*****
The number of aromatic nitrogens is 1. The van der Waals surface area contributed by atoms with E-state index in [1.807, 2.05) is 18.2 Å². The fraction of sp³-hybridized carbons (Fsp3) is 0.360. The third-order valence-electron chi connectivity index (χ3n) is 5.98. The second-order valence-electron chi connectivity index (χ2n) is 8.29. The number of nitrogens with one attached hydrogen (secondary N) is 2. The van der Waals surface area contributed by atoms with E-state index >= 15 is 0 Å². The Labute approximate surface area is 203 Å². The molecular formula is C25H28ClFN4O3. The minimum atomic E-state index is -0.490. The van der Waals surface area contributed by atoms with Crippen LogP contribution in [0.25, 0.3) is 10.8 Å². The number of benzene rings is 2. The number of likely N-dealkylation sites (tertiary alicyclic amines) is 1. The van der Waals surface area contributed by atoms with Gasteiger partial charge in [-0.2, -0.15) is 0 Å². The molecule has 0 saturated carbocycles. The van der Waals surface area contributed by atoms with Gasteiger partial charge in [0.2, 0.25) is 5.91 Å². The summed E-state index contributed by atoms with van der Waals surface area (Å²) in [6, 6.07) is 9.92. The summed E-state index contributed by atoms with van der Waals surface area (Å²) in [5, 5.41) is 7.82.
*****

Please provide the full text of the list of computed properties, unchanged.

The number of aromatic nitrogens is 1. The van der Waals surface area contributed by atoms with E-state index in [1.807, 2.05) is 18.2 Å². The fraction of sp³-hybridized carbons (Fsp3) is 0.360. The third-order valence-electron chi connectivity index (χ3n) is 5.98. The second-order valence-electron chi connectivity index (χ2n) is 8.29. The number of nitrogens with one attached hydrogen (secondary N) is 2. The van der Waals surface area contributed by atoms with E-state index >= 15 is 0 Å². The Labute approximate surface area is 203 Å². The molecular formula is C25H28ClFN4O3. The minimum atomic E-state index is -0.490. The van der Waals surface area contributed by atoms with Crippen LogP contribution in [0.25, 0.3) is 10.8 Å². The number of benzene rings is 2. The number of likely N-dealkylation sites (tertiary alicyclic amines) is 1. The van der Waals surface area contributed by atoms with Gasteiger partial charge in [-0.2, -0.15) is 0 Å². The molecule has 0 saturated carbocycles. The van der Waals surface area contributed by atoms with Gasteiger partial charge in [0.2, 0.25) is 5.91 Å². The summed E-state index contributed by atoms with van der Waals surface area (Å²) in [6, 6.07) is 9.92. The summed E-state index contributed by atoms with van der Waals surface area (Å²) in [5, 5.41) is 7.82.